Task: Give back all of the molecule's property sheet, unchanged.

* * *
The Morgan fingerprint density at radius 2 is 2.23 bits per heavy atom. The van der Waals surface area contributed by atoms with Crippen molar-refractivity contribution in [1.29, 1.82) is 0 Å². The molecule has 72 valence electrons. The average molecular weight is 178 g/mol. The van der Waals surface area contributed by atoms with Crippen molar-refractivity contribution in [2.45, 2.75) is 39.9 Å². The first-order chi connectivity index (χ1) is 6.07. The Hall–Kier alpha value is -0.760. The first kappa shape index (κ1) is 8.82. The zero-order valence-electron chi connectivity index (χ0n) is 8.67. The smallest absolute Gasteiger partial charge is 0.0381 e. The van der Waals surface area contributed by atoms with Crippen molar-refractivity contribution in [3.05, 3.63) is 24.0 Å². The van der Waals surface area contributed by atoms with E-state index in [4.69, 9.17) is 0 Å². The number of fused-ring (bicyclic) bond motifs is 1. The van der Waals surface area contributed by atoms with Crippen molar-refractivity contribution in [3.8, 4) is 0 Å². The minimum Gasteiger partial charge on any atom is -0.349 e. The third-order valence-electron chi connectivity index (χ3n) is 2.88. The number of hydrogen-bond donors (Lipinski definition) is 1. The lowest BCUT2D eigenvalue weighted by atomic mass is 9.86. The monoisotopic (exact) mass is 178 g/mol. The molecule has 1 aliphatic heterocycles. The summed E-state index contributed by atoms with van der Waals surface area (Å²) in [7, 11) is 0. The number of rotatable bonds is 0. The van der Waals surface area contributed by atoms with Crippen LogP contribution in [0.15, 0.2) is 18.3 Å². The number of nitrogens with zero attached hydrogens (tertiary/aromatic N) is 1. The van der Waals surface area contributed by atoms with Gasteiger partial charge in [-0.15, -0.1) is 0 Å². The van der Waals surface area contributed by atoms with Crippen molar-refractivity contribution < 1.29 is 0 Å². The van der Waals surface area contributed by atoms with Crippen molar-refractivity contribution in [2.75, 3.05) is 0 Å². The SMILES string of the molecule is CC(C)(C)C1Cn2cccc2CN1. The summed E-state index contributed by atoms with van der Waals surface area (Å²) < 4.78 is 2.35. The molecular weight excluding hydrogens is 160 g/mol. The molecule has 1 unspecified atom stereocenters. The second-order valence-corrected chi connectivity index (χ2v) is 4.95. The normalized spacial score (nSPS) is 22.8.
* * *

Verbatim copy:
The Morgan fingerprint density at radius 2 is 2.23 bits per heavy atom. The van der Waals surface area contributed by atoms with Crippen molar-refractivity contribution in [1.29, 1.82) is 0 Å². The molecule has 72 valence electrons. The average molecular weight is 178 g/mol. The van der Waals surface area contributed by atoms with Crippen molar-refractivity contribution in [2.45, 2.75) is 39.9 Å². The first-order chi connectivity index (χ1) is 6.07. The Hall–Kier alpha value is -0.760. The first kappa shape index (κ1) is 8.82. The zero-order valence-electron chi connectivity index (χ0n) is 8.67. The smallest absolute Gasteiger partial charge is 0.0381 e. The van der Waals surface area contributed by atoms with Crippen molar-refractivity contribution in [3.05, 3.63) is 24.0 Å². The van der Waals surface area contributed by atoms with E-state index in [4.69, 9.17) is 0 Å². The number of fused-ring (bicyclic) bond motifs is 1. The van der Waals surface area contributed by atoms with Crippen molar-refractivity contribution in [3.8, 4) is 0 Å². The minimum Gasteiger partial charge on any atom is -0.349 e. The third-order valence-electron chi connectivity index (χ3n) is 2.88. The number of hydrogen-bond donors (Lipinski definition) is 1. The lowest BCUT2D eigenvalue weighted by atomic mass is 9.86. The monoisotopic (exact) mass is 178 g/mol. The molecule has 1 aliphatic heterocycles. The summed E-state index contributed by atoms with van der Waals surface area (Å²) in [7, 11) is 0. The number of rotatable bonds is 0. The van der Waals surface area contributed by atoms with Crippen LogP contribution in [0.15, 0.2) is 18.3 Å². The number of nitrogens with zero attached hydrogens (tertiary/aromatic N) is 1. The van der Waals surface area contributed by atoms with Gasteiger partial charge in [-0.15, -0.1) is 0 Å². The van der Waals surface area contributed by atoms with Crippen molar-refractivity contribution < 1.29 is 0 Å². The van der Waals surface area contributed by atoms with Crippen molar-refractivity contribution in [2.75, 3.05) is 0 Å². The SMILES string of the molecule is CC(C)(C)C1Cn2cccc2CN1. The summed E-state index contributed by atoms with van der Waals surface area (Å²) < 4.78 is 2.35. The molecular weight excluding hydrogens is 160 g/mol. The molecule has 1 unspecified atom stereocenters. The second-order valence-corrected chi connectivity index (χ2v) is 4.95. The normalized spacial score (nSPS) is 22.8.